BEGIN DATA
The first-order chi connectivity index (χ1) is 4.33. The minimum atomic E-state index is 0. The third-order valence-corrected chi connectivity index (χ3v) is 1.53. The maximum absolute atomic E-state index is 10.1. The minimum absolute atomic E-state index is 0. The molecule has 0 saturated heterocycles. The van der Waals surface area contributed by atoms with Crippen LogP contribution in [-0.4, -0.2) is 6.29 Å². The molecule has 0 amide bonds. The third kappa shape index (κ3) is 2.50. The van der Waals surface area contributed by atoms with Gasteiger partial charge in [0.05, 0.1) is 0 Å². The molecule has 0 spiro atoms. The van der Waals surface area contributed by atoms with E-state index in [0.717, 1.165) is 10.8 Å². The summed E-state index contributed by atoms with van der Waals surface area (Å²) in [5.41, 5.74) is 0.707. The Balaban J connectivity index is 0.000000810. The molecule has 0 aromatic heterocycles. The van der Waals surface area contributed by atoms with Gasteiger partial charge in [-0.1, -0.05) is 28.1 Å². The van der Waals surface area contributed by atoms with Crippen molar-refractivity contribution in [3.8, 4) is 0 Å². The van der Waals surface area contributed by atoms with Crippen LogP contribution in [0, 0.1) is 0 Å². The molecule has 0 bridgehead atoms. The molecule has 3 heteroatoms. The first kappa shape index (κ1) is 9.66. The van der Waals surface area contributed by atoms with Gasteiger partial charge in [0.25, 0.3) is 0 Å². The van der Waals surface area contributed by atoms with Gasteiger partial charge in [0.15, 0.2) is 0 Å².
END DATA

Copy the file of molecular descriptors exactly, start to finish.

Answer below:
The first-order chi connectivity index (χ1) is 4.33. The minimum atomic E-state index is 0. The third-order valence-corrected chi connectivity index (χ3v) is 1.53. The maximum absolute atomic E-state index is 10.1. The minimum absolute atomic E-state index is 0. The molecule has 0 saturated heterocycles. The van der Waals surface area contributed by atoms with Crippen LogP contribution in [-0.4, -0.2) is 6.29 Å². The molecule has 0 amide bonds. The third kappa shape index (κ3) is 2.50. The van der Waals surface area contributed by atoms with Gasteiger partial charge in [0.05, 0.1) is 0 Å². The molecule has 0 spiro atoms. The van der Waals surface area contributed by atoms with E-state index in [0.717, 1.165) is 10.8 Å². The summed E-state index contributed by atoms with van der Waals surface area (Å²) in [5.41, 5.74) is 0.707. The Balaban J connectivity index is 0.000000810. The molecule has 0 aromatic heterocycles. The van der Waals surface area contributed by atoms with Gasteiger partial charge in [-0.1, -0.05) is 28.1 Å². The van der Waals surface area contributed by atoms with Crippen molar-refractivity contribution in [3.8, 4) is 0 Å². The van der Waals surface area contributed by atoms with Crippen LogP contribution in [0, 0.1) is 0 Å². The molecule has 0 bridgehead atoms. The molecule has 3 heteroatoms. The first kappa shape index (κ1) is 9.66. The van der Waals surface area contributed by atoms with Gasteiger partial charge in [0.25, 0.3) is 0 Å². The van der Waals surface area contributed by atoms with Gasteiger partial charge in [0.15, 0.2) is 0 Å².